One night at an Eagle Harbor bar, Dan says he was part of a conversation where Eagle Harbor folks were explaining how Iggy Pop “belonged” to them and behaved as if Copper Harbor had no part in the rock star’s past. Dan tried to explain he grew up knowing the guy but they wouldn’t hear it. “Why are they arguing with me,” he wondered.
That question inspired the title for the film: “Claiming Iggy.” Dan’s approach to this comedy/documentary was to interview people telling their own Iggy sighting stories, and then film those same people in the “re-enactments” of these sightings. One rule: If people weren’t willing to be in the re-enactment of their Iggy Pop recollection, their stories wouldn’t be in the film. That rule led to some intentionally comic moments, not the least of which is 45-year-old Dan playing his nine-year-old self, and Dan’s father playing himself as a middle aged man. Two actors play Iggy, one a young man, and one a bit older.
Dan raised more than $4,000 through a Kickstarter campaign got started. Since he envisioned including an Iggy Pop soundtrack, Dan thought it would be a good idea to connect with the man himself. That turned out to be more than just a few phone calls, since Iggy Pop is still very busy touring and working on other projects. Now Iggy Pop’s agent is ferrying messages back and forth, and Dan is sending film excerpts for Iggy’s review. He’s hearing: “Of course he remembers you; he loves what he’s seeing; keep doing what you’re doing.”
Dan is still working on getting Iggy Pop himself on camera for an interview. A tentative plan to meet up after a gig in Chicago didn’t pan out, but Dan is fine waiting. He can see his personal goal get closer even as he has enormous fun getting back to what it is he loves.
“The film is counter to everything you learn about film making,” he said. Along with a local nature photographer-turned cameraman Steve Brimm, “we shoot really fast.” For example, in one quick scene a man named Horton keeps telling Dan he doesn’t want to give an interview, while Dan insists he do so. “But Dan, I never met the man,” Horton protests.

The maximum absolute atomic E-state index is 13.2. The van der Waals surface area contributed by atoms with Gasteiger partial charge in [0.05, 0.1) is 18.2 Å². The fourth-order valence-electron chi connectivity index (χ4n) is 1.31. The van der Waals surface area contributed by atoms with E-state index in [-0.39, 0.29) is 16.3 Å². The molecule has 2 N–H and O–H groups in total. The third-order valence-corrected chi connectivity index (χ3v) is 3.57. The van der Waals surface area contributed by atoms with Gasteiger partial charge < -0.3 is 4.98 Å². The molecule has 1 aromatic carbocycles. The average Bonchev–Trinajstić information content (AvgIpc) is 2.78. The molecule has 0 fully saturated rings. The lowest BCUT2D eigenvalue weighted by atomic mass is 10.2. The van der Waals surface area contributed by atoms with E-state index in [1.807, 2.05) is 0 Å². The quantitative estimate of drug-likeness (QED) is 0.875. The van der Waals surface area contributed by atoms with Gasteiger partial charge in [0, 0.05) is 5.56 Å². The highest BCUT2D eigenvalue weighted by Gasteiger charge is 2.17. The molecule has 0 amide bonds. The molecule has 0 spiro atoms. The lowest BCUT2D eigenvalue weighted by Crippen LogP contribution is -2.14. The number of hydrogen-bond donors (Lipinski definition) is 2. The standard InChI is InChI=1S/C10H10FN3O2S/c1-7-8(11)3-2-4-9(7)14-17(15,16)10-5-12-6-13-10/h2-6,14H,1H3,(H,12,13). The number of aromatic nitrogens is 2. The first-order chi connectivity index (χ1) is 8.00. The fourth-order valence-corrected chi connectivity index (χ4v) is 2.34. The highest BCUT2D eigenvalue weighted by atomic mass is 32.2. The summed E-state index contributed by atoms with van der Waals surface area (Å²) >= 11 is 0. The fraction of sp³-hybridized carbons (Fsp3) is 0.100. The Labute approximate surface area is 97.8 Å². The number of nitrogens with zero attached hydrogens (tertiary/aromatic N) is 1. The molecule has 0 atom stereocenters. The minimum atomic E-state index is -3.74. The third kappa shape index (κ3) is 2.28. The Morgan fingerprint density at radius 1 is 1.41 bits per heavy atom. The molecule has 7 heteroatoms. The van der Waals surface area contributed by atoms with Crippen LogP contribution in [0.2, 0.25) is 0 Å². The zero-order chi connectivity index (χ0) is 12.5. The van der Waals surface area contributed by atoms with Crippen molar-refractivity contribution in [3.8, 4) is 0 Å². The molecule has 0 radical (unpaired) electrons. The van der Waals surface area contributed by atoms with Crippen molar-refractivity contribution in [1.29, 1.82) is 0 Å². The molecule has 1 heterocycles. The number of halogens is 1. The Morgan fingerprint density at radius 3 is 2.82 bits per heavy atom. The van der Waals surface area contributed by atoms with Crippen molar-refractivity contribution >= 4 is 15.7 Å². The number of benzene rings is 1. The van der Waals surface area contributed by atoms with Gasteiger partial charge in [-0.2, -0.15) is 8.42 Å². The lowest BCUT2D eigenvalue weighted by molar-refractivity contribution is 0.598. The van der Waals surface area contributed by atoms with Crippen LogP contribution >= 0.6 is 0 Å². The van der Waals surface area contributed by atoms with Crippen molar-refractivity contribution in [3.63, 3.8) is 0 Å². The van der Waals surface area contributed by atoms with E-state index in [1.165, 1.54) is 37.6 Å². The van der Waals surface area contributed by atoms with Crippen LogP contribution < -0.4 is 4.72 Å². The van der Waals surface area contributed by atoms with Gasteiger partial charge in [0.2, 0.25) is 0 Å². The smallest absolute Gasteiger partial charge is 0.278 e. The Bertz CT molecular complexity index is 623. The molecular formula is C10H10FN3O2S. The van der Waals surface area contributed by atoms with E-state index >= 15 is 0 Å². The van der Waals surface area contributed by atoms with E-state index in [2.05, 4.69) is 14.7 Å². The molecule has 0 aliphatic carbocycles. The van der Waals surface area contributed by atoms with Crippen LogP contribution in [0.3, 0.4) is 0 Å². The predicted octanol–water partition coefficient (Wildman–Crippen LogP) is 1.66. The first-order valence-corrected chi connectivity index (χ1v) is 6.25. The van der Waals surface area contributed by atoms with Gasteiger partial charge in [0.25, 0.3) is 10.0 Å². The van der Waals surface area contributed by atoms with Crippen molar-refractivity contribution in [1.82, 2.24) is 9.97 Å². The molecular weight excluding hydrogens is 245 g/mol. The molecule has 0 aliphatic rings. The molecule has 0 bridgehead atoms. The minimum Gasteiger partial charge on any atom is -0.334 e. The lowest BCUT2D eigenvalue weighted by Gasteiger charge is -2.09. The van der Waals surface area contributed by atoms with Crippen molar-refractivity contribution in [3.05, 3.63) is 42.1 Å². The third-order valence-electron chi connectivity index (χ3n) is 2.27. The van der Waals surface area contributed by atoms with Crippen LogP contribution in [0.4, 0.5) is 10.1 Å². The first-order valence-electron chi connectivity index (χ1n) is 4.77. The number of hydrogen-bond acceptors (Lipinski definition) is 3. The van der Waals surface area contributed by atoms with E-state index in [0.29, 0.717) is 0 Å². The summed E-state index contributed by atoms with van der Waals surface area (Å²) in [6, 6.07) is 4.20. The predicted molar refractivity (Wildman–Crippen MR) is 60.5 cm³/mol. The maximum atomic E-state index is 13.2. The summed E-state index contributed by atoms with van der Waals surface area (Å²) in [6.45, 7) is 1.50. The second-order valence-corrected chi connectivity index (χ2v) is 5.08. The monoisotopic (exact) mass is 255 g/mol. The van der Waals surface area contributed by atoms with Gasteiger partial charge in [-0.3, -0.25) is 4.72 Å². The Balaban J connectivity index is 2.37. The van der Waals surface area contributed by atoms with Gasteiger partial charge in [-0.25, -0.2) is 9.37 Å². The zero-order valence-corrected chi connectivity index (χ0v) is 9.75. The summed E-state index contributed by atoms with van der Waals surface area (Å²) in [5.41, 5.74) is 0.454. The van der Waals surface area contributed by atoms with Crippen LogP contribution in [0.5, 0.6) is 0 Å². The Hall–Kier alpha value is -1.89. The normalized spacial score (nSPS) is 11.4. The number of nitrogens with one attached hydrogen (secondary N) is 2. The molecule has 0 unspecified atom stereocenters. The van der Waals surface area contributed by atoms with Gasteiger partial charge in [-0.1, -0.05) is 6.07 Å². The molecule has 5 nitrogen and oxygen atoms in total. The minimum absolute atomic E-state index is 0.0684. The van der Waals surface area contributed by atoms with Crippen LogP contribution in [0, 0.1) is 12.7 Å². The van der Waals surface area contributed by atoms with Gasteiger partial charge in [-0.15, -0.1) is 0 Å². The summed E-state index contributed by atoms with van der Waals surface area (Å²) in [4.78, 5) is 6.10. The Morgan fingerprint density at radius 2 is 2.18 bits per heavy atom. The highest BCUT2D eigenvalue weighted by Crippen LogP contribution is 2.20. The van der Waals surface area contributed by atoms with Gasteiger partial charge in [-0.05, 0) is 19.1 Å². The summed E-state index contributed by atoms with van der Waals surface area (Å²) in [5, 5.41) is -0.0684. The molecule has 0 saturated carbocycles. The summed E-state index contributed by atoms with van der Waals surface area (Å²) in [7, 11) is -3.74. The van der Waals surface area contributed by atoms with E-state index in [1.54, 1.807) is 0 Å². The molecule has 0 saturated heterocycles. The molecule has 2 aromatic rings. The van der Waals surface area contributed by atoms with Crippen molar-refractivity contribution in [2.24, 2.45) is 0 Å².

Never mind. Horton is in the movie. And that quote is on a promotional T-shirt for Claiming Iggy. Dan also made up a bumper sticker that quotes an Iggy Pop lyric, a poster that conjures an Iggy Pop album cover, and an 18 by 84-inch green road sign that says Home Of Iggy Pop. Dan taped the sign to a highway post in Eagle Harbor while shooting scenes there. Now it is taped to a post in Copper Harbor, attracting stares and sign-selfies.
Lots of people notice the sign when they come into town and say, “Who the hell is Iggy Pop?” At least, that’s what the fellow at the Copper Harbor General Store told me. He knows: he lives right across the street from the sign. Dan is well aware that Iggy Pop isn’t a widely known figure. However, his popularity runs deep among people who follow his music.
“Everybody who knows who Iggy Pop is loves the guy,” Dan said. “Nobody hates him.”
Iggy Pop has lived, visited and likely slept in lots of places throughout his life. Yet there don’t seem to be films “claiming” him as a Berliner or New Yorker or Miamian. In those places, he’s just another offbeat guy with talent who is loved by fans, but inhabits the vast background for most everyone else, just like the rest of us do.
Of course, this film isn’t really about Iggy Pop. It is about the two towns, their “rivalry” of claiming Iggy Pop as their own, their willingness to go along with zaniness to recreate and reflect an interesting footnote of their local history, and their fondness for Dan.
This film might well lead to the next phase of Dan’s life. He’s thinking of writing a book about how to produce a community-based comedy/documentary on a shoestring. Maybe one day a kid who lives there now will use it as a guide in making a film called Claiming Kauppi.
As I said, a typical small town story.